Yes ladies and gentlemen, you read that title correctly. It is very easy and rather cheap to find oneself high in Germany. 'What moral degredation has this girl suffered in such a short time?' I hear you ask. Well i an attempt to sunder my own repuation, I shall also add that I find myself sitting, this partially fine-partially rainy Frankfurt evening, in the middle of the red light district. 'Oh my!' you exclaim. 'What has become of our shy Imogen?' Well let me tell you, and in the process alleviate your fears and reclaim my good name.
It's cheap and easy to get high in Germany. Fact. I wouldn't know about drug prices or availability, but I can tell you that the Rheinturm in Duesseldorf and the Cologne Dom tower are both super cheap, very simple (although the latter not so easy) and extra high. In my last blog I wrote about the Rheinturm, and I will now recommend the Cologne Dom with equal gusto. For about €1 Mo and I had the privilege of climbing the 92 metres to the top of the tower to look out over Cologne. Once again, photos are to follow. Needless to say it was a bit of a trek, a lot of spiral stairs and some slight hypnotism from staring at them for too long. But the view was pretty cool indeed, up and down the Rhine. Every surface on the way up, and up there was covered in grafitti, lots of letters in hearts, but it was a great chance to see some of the stone work up close as well. And then yesterday we once again headed upwards to Drachenfels in Koenigswinter, near Bonn. But let me start at the beginning.
Well after Dusseldorf we headed to Cologne on the train, a trip which took about 1/2 an hour. We arrived at our hostel, the Black Sheep Hostel (would once again hghly recommend - very small business/family feel). We were invited along to paint easter eggs that evening, and then eat the pancakes made from the eggs, all for free. We accepted the invitation and headed out to explore the town for the day. Our aim was to visit the Dom and the Lindt Chocolate Museum. We got to both, and also walked all over the city until we were exhausted. Although to be honest, we were probably more exhausted just from climbing the tower - afterwards our knees were shaking whenever we were faced with stairs. The Cologne Dom (Cathedral, just realised you might be wondering) is enormous on the outside. It just looms out of nowhere when you walk down the main shopping street, and is RIGHT next to the train station. But somehow it also works as a reverse TARDIS - on the inside it's quite small, and a little disappointing. But we couldn't go in very far because a mass was about to start.
After climbing the epic tower of knee breaking proportions (do it if you're ever in Cologne), we wandered along the river to the chocolate museum. This was pretty interesting, with a few free samples. It was pretty cool to watch a Lindt machine do its thing, although I was really hopefully we would be given a sample from it, freshly made, but no luck. Anyway, after that we mosied back to the hostel for egg making. That was fun, my egg was not very pretty, Mo's was, but that's ok. We chatted to a girl from America who's made Germany her permanent home. Mo and I agreed there was something a little strange about how emphatic she was about her love of Germany and German people and all things German, finding it a little over the top. *Shrugs*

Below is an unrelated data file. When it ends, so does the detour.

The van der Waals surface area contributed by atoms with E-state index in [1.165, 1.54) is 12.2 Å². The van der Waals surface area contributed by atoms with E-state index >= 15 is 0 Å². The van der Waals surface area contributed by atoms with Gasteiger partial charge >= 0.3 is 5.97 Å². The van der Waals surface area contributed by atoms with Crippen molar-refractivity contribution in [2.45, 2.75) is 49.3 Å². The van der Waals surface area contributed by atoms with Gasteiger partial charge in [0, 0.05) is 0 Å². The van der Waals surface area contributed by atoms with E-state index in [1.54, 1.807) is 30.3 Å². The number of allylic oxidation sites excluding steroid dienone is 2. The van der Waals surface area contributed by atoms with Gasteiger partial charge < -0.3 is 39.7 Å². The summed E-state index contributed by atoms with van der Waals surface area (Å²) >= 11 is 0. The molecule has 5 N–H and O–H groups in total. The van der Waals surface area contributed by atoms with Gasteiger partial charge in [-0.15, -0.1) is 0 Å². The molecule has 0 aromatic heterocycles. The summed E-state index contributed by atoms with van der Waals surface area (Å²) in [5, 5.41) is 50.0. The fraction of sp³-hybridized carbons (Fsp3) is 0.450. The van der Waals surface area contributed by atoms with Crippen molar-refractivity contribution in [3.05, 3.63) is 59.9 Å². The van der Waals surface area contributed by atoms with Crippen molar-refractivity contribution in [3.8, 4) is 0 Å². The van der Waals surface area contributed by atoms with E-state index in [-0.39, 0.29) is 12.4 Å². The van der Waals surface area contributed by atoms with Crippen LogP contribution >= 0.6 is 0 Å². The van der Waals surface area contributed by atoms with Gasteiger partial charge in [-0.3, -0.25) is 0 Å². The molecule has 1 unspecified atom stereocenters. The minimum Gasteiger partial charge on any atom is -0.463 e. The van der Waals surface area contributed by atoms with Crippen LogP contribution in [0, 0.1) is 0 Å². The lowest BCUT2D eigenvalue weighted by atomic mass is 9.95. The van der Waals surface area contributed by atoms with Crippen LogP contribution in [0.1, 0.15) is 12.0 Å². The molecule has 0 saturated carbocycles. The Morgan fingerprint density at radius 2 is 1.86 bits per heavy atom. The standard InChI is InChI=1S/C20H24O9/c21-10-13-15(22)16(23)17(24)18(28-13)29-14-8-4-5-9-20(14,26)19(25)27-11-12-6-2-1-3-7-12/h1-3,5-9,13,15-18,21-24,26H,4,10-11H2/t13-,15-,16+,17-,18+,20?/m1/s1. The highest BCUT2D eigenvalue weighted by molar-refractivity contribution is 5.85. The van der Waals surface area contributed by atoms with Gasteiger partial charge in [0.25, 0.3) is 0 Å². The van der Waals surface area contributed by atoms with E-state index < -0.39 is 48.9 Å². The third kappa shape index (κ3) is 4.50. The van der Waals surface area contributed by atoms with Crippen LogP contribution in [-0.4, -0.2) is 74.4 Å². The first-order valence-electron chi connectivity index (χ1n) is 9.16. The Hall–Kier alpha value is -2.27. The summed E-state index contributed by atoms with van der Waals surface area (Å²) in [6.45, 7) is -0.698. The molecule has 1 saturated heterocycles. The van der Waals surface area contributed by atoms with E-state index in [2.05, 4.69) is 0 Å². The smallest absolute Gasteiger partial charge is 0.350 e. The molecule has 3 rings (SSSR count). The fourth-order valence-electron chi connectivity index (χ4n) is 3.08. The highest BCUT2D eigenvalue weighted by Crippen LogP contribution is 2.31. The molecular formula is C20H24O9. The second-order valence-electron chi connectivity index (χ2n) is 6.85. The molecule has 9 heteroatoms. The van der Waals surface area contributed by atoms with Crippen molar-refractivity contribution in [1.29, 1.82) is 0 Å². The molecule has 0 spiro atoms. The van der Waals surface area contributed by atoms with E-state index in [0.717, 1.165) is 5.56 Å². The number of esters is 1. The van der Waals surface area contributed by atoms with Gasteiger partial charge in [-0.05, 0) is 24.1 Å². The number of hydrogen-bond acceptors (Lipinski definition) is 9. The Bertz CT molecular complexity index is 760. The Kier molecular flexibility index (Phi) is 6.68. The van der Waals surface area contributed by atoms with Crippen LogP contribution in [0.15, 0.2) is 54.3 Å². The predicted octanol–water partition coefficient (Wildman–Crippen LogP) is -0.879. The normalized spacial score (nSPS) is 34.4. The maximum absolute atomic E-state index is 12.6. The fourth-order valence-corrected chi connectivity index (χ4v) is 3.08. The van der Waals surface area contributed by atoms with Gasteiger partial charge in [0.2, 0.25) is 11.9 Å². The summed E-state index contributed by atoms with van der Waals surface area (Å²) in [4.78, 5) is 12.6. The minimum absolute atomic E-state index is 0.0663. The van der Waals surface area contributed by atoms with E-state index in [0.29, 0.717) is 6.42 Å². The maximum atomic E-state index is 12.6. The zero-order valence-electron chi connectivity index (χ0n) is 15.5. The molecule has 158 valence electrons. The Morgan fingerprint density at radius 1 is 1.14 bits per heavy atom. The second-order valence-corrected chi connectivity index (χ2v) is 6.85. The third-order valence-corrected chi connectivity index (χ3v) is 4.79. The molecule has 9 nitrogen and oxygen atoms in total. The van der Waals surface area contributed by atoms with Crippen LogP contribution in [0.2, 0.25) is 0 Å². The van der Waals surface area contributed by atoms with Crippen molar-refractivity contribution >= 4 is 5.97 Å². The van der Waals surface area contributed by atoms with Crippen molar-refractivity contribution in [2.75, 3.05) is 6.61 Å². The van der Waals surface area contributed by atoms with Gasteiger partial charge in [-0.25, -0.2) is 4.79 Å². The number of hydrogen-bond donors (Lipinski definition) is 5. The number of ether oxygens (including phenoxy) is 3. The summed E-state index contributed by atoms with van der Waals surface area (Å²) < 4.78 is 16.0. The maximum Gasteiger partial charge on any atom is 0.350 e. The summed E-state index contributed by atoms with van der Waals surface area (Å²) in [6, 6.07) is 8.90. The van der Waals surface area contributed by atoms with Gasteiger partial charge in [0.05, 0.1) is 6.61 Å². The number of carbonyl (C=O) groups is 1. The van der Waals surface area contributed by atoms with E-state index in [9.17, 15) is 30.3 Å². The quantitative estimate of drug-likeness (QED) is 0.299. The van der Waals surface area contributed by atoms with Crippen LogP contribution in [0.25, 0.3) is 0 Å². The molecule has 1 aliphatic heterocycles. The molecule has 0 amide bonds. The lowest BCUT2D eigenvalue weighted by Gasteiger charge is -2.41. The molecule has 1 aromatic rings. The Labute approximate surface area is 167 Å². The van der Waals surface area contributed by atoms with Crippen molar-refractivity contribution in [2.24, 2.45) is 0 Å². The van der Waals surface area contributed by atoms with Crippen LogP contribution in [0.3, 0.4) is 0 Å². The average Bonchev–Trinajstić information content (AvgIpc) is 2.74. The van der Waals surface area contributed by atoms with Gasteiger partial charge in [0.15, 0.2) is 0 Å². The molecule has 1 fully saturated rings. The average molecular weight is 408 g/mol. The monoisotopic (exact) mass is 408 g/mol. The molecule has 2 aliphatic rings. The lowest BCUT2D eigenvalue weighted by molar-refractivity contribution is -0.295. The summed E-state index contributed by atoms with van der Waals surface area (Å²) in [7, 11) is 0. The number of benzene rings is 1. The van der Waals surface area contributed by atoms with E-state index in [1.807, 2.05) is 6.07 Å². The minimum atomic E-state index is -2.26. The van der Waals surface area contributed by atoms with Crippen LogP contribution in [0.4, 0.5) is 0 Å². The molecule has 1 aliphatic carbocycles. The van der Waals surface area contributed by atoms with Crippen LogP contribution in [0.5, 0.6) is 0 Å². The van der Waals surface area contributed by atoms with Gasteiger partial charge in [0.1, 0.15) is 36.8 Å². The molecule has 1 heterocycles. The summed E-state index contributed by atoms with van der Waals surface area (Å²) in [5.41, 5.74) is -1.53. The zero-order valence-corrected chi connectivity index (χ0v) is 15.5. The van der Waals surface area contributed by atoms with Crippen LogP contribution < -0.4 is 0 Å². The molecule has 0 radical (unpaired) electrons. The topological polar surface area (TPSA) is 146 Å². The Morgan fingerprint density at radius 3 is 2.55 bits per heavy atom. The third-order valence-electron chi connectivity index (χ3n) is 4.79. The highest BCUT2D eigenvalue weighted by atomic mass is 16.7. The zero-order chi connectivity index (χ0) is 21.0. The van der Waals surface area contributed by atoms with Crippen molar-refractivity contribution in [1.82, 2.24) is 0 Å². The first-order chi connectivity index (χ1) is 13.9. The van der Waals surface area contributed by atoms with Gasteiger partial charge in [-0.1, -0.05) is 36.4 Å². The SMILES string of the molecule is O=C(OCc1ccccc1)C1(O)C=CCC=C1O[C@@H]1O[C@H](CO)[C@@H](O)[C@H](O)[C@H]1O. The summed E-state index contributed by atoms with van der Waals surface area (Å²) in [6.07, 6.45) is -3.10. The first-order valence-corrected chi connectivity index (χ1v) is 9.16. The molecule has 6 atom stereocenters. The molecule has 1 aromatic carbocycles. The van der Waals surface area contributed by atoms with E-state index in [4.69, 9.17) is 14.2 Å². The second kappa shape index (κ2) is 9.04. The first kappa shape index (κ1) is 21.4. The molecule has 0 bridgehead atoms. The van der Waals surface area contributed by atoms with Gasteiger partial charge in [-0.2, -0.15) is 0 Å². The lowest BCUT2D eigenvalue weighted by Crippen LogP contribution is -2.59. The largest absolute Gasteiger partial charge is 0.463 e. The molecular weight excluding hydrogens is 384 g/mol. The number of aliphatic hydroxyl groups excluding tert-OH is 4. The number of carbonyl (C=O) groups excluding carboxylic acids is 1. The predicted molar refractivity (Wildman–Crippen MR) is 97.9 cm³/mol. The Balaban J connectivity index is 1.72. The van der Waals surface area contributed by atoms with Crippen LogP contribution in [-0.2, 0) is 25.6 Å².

The next day we caught a train to Aachen. This is about an hour away from Cologne, and we hoped to get away from the rain in Cologne. Our plan was to no avail, and we wandered a little cold and damp. Interesting city, lots of Charlemagne/Karl der Grosse/Charles the Great references and statues (google him and you'll work out why). The church was very very shiny on the inside, in the most literal sense of the word - so much gold and sparkly stuff it was a little insane. To hide from the rain we went through the Town Hall, which was interesting and dry. Nothing of particular note, except the lack of outsidey weather.
In Aachen we also went on a hunt for a mysterious museum of the newspaper, but couldn't find it anywhere - three different maps gave us three different precise locations, but we went up and down all the streets in the general area before giving up and finding a cafe where I could get something savoury (tomato soup) and Mo something sweet (chocolate cake). Cafes like that have proven to be particularly difficult to find... We then ambled back to the train, although by this time the rain had stopped and the sun was out a little bit, so it was much more pleasant and we stopped to look at things like the old city gate.